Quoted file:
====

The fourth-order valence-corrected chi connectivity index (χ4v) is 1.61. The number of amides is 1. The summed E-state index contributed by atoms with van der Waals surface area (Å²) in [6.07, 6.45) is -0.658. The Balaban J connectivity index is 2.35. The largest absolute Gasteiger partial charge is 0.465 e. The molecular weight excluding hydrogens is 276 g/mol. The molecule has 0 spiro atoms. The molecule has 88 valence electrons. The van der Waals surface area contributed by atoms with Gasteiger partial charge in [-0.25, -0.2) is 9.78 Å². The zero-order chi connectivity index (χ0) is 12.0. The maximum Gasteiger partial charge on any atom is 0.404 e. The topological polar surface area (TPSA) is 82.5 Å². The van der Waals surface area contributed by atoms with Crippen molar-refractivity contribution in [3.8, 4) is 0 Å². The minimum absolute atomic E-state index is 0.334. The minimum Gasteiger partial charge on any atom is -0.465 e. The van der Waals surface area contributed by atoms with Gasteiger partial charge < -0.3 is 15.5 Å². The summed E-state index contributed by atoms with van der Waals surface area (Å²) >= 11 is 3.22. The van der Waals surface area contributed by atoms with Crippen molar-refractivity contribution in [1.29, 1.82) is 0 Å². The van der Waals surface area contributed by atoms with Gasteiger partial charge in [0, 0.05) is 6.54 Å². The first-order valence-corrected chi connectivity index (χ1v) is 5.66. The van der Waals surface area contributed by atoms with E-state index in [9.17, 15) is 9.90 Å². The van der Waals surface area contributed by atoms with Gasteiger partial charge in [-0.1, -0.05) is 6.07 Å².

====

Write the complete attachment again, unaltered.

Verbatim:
The fourth-order valence-corrected chi connectivity index (χ4v) is 1.61. The number of amides is 1. The summed E-state index contributed by atoms with van der Waals surface area (Å²) in [6.07, 6.45) is -0.658. The Balaban J connectivity index is 2.35. The largest absolute Gasteiger partial charge is 0.465 e. The molecular weight excluding hydrogens is 276 g/mol. The molecule has 0 spiro atoms. The molecule has 88 valence electrons. The van der Waals surface area contributed by atoms with Gasteiger partial charge in [-0.25, -0.2) is 9.78 Å². The zero-order chi connectivity index (χ0) is 12.0. The maximum Gasteiger partial charge on any atom is 0.404 e. The topological polar surface area (TPSA) is 82.5 Å². The van der Waals surface area contributed by atoms with Crippen molar-refractivity contribution in [3.8, 4) is 0 Å². The minimum absolute atomic E-state index is 0.334. The minimum Gasteiger partial charge on any atom is -0.465 e. The van der Waals surface area contributed by atoms with Gasteiger partial charge < -0.3 is 15.5 Å². The summed E-state index contributed by atoms with van der Waals surface area (Å²) >= 11 is 3.22. The van der Waals surface area contributed by atoms with Crippen molar-refractivity contribution in [1.29, 1.82) is 0 Å². The van der Waals surface area contributed by atoms with Gasteiger partial charge in [0, 0.05) is 6.54 Å². The first-order valence-corrected chi connectivity index (χ1v) is 5.66. The van der Waals surface area contributed by atoms with E-state index in [9.17, 15) is 9.90 Å². The van der Waals surface area contributed by atoms with Gasteiger partial charge in [-0.1, -0.05) is 6.07 Å².